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Lujan-Fryns syndrome (mental retardation, X-linked, marfanoid habitus)
© Van Buggenhout and Fryns; licensee BioMed Central Ltd. 2006
Received: 23 June 2006
Accepted: 10 July 2006
Published: 10 July 2006
The Lujan-Fryns syndrome or X-linked mental retardation with marfanoid habitus syndrome is a syndromal X-linked form of mental retardation, affecting predominantly males. The prevalence is not known for the general population. The syndrome is associated with mild to moderate mental retardation, distinct facial dysmorphism (long narrow face, maxillary hypoplasia, small mandible and prominent forehead), tall marfanoid stature and long slender extremities, and behavioural problems. The genetic defect is not known. The diagnosis is based on the presence of the clinical manifestations. Genetic counselling is according to X-linked recessive inheritance. Prenatal testing is not possible. There is no specific treatment for this condition. Patients need special education and psychological follow-up, and attention should be given to diagnose early psychiatric disorders.
X-linked mental retardation with marfanoid habitus
The Lujan-Fryns syndrome or X-linked mental retardation with marfanoid habitus syndrome (OMIM 309520) is a syndromal X-linked form of mental retardation (mild to moderate mental retardation), associated with tall, marfanoid stature, distinct facial dysmorphism and behavioural problems. The genetic defect is not known.
The prevalence in the general population is not known. The Lujan-Fryns syndrome affects predominantly males. In the population of mentally retarded patients and psychiatric patients this syndrome might be more frequent and should be considered in the differential diagnosis of schizophrenia .
The Lujan-Fryns syndrome is a development disorder of genetic origin. However, the cause of this condition is not known. Wittine et al.  described two related males with ventricular septal defect and progressive aortic root dilatation and suggested that this may implicate a mutation in a structural connective tissue gene.
Extreme shyness and other behavioural problems were observed in 80% of the cases. Behavioural features include emotional instability, aggression, hyperactivity, shyness and/or autistic behaviour. Psychiatric problems can be present such as psychotic disturbances with hallucinatory visions and sounds, and schizophrenia [1, 14–17].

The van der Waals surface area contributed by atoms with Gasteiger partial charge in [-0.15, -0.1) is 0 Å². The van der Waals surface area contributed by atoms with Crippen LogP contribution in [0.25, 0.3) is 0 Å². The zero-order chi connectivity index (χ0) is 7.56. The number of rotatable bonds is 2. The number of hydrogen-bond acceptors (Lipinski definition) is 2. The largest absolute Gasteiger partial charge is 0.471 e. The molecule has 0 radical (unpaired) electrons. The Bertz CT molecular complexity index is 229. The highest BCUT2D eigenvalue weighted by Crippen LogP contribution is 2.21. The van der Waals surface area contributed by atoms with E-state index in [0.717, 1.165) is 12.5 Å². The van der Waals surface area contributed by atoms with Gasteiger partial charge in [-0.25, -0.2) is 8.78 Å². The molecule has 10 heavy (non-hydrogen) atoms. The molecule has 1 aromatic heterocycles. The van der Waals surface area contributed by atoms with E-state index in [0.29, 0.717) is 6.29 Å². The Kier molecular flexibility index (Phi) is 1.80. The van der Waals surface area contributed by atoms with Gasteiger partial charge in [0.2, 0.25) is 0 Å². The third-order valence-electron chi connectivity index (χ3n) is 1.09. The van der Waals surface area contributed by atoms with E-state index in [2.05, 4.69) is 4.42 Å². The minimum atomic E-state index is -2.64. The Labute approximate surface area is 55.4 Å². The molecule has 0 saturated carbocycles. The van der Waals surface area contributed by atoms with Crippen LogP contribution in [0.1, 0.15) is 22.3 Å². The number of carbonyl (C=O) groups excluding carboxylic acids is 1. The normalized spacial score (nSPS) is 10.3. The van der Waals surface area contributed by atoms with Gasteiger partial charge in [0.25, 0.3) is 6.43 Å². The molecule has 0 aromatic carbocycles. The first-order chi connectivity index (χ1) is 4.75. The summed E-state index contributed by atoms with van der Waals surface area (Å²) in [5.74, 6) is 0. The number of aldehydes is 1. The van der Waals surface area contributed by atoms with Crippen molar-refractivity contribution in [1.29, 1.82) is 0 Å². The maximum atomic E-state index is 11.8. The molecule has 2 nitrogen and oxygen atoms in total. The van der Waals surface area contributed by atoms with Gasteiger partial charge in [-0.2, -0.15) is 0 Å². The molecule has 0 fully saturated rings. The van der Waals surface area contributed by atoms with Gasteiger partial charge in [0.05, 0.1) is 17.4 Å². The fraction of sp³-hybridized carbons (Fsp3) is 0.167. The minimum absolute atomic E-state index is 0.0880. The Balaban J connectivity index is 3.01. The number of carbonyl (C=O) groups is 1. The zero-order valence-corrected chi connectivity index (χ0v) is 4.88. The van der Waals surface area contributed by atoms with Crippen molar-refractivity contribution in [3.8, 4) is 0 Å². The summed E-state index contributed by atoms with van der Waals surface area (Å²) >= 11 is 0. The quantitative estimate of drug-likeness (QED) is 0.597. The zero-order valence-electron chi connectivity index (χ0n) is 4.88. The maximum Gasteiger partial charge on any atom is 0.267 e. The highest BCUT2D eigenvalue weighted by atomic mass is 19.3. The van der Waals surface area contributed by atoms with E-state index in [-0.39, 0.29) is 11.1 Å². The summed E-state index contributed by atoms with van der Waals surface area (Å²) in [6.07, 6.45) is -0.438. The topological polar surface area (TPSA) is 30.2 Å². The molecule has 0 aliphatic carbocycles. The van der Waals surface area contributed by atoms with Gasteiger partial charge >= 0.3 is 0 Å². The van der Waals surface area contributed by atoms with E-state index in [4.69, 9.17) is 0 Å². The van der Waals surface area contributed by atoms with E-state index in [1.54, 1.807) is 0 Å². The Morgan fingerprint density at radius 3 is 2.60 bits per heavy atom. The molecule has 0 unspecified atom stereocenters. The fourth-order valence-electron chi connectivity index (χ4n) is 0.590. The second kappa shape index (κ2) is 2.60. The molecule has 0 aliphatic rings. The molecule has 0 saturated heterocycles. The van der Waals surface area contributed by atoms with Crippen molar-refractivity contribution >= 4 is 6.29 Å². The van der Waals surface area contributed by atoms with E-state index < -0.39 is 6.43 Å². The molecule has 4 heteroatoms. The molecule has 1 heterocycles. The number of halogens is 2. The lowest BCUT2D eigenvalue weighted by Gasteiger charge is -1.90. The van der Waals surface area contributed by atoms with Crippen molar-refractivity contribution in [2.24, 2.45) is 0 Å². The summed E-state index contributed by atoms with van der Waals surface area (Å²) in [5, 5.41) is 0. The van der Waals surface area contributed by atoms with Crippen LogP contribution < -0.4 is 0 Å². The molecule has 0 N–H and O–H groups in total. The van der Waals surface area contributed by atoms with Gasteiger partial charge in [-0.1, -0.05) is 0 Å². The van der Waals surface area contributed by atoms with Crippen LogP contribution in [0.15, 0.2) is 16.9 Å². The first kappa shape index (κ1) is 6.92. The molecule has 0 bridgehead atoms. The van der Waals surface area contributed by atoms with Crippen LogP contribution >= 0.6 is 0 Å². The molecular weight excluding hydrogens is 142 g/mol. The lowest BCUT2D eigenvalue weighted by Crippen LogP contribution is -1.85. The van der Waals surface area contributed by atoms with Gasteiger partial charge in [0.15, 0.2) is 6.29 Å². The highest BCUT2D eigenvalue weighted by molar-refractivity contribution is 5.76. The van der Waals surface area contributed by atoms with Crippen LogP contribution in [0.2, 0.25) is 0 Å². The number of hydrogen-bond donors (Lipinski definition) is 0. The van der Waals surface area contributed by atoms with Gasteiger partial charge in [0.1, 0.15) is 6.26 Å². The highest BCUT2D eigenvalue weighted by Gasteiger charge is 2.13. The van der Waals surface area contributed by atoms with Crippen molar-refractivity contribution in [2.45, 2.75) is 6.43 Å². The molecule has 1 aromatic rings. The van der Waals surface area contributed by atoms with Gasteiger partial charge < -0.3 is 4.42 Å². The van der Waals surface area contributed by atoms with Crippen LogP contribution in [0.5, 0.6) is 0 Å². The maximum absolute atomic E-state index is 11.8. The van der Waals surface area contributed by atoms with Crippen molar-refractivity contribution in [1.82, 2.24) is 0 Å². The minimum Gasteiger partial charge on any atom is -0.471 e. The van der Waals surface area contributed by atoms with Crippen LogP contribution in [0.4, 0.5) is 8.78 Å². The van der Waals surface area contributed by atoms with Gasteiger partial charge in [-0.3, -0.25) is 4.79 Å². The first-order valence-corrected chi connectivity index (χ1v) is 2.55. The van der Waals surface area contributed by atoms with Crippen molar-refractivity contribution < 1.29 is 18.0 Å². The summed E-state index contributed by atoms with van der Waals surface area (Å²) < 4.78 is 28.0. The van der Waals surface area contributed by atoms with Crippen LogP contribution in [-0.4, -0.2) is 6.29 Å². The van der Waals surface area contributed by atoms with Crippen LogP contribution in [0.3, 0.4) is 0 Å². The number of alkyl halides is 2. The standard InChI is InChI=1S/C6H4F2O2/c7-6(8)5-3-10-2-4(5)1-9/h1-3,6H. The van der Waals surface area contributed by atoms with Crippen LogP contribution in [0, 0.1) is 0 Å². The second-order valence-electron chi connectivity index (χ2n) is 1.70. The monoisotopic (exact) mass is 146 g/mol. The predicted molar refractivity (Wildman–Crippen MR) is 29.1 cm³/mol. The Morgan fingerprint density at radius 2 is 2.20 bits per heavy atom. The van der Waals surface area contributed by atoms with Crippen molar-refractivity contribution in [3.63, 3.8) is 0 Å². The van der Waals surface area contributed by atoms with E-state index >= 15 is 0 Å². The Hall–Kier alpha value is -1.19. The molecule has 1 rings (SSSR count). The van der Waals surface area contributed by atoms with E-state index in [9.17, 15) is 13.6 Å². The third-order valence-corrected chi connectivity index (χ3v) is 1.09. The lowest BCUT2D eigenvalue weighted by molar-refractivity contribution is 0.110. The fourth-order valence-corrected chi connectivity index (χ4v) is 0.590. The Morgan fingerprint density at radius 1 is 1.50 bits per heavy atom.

The diagnosis is based on the presence of the clinical manifestations. There is no specific diagnostic test available. Additional investigations are required to rule out a differential diagnosis and should include a cardiac examination and ultrasound, ophthalmologic examination, chromosomal analysis with special attention for chromosome 5pter (FISH-studies) and 22q11 (FISH-studies), and biochemical analysis of aminoacids in plasma and urine.
Chromosomal investigation should be done because a chromosomal disorder, such as Klinefelter syndrome (47, XXY) and 47, XYY syndrome, may be present in patients with tall stature. Stahopulu et al.  described a young man with phenotypical features suggestive of Lujan-Fryns syndrome and autistic spectrum disorder, who has a subtle terminal deletion of the short arm of chromosome 5, suggesting a detailed examination of chromosome 5p to exclude a subtelomeric deletion, by G-banding and FISH-studies.
A 22q11 deletion syndrome (Shprintzen syndrome or Velo-cardio-facial syndrome) should be excluded by FISH-studies in patients who present nasal speech, slender extremities, and psychiatric problems.
The Fragile-X syndrome should be excluded by DNA-analysis of the FMR1 gene (molecular investigation the expansion of the CGG repeat in the FMR1 gene).
The Marfan syndrome, an autosomal dominant condition, can be excluded by clinical and cardiologic examination, including inspection of the shape of the thorax (pectus excavatum), the presence of features of a generalised connective tissue disorder such as skin striae and scoliosis, and cardiac ultrasound to exclude aortic aneurysm or dissection, mitral and aortic regurgitation and the aortic root diameter should be measured. An ophthalmologic examination should be performed, with slit lamp examination of the eyes to exclude ectopia lentis, myopia or retinal detachment. The condition is caused by mutations of the fibrillin-1 gene (FBN1).
Homocystinuria can be excluded by biochemical analysis of aminoacids in plasma and urine, in patients with a tall stature, chest wall deformity and lensdislocation.
There is no specific prenatal test available for this condition.
Management including treatment
There is no specific treatment for this condition. Attention should be given to prevent severe scoliosis and progressive orthopaedic problems. Patients with cardiac problems or epileptic seizures should be examined on a regular basis. Patients need special education and psychological follow-up with comprehensive neuropsychological evaluation. Special attention should be given to prevent aggressive outbursts and to diagnose early psychiatric disorders, such as psychosis.
Most reports describe patients at adolescent and young adult age. Special attention should be given to comorbidity and behavioural problems.
Thus far, the genetic defect and the mechanism is unknown. The condition in female carriers is not known. In one female carrier marfanoid habitus and high pitched nasal speech was seen.
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